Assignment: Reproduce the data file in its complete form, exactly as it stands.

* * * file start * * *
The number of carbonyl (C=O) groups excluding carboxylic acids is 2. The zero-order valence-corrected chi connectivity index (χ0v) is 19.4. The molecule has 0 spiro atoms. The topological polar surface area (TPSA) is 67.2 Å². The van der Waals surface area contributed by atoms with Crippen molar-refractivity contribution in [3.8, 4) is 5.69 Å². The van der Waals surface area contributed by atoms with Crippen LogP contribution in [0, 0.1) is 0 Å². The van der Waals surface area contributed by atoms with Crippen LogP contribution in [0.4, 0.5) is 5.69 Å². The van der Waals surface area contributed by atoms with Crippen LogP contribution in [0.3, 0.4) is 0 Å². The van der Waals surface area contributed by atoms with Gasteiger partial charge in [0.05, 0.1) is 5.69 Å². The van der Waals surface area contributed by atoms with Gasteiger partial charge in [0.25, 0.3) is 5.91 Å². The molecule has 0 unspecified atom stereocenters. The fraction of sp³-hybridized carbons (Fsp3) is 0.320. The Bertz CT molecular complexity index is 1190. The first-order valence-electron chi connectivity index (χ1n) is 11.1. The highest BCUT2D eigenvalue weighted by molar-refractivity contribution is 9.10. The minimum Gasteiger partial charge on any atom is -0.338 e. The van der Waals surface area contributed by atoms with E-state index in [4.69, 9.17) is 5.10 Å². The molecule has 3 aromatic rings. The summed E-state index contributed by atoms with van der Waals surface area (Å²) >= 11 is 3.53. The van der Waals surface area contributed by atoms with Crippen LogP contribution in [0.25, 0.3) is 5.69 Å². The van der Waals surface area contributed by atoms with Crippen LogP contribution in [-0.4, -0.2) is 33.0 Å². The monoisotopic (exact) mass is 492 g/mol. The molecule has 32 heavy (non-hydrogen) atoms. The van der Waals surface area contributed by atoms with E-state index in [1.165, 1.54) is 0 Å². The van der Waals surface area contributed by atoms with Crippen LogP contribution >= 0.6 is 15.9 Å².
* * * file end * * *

The number of carbonyl (C=O) groups excluding carboxylic acids is 2. The zero-order valence-corrected chi connectivity index (χ0v) is 19.4. The molecule has 0 spiro atoms. The topological polar surface area (TPSA) is 67.2 Å². The van der Waals surface area contributed by atoms with Crippen molar-refractivity contribution in [3.8, 4) is 5.69 Å². The van der Waals surface area contributed by atoms with Crippen LogP contribution in [0, 0.1) is 0 Å². The van der Waals surface area contributed by atoms with Crippen LogP contribution in [0.4, 0.5) is 5.69 Å². The van der Waals surface area contributed by atoms with Crippen LogP contribution in [0.3, 0.4) is 0 Å². The van der Waals surface area contributed by atoms with Gasteiger partial charge in [0.05, 0.1) is 5.69 Å². The van der Waals surface area contributed by atoms with Gasteiger partial charge in [0.25, 0.3) is 5.91 Å². The molecule has 0 unspecified atom stereocenters. The fraction of sp³-hybridized carbons (Fsp3) is 0.320. The Bertz CT molecular complexity index is 1190. The first-order valence-electron chi connectivity index (χ1n) is 11.1. The highest BCUT2D eigenvalue weighted by molar-refractivity contribution is 9.10. The minimum Gasteiger partial charge on any atom is -0.338 e. The van der Waals surface area contributed by atoms with E-state index in [4.69, 9.17) is 5.10 Å². The molecule has 3 aromatic rings. The summed E-state index contributed by atoms with van der Waals surface area (Å²) >= 11 is 3.53. The van der Waals surface area contributed by atoms with Crippen LogP contribution in [0.25, 0.3) is 5.69 Å². The van der Waals surface area contributed by atoms with Crippen LogP contribution in [-0.4, -0.2) is 33.0 Å². The monoisotopic (exact) mass is 492 g/mol. The molecule has 32 heavy (non-hydrogen) atoms. The van der Waals surface area contributed by atoms with E-state index in [1.165, 1.54) is 0 Å². The van der Waals surface area contributed by atoms with Crippen LogP contribution >= 0.6 is 15.9 Å².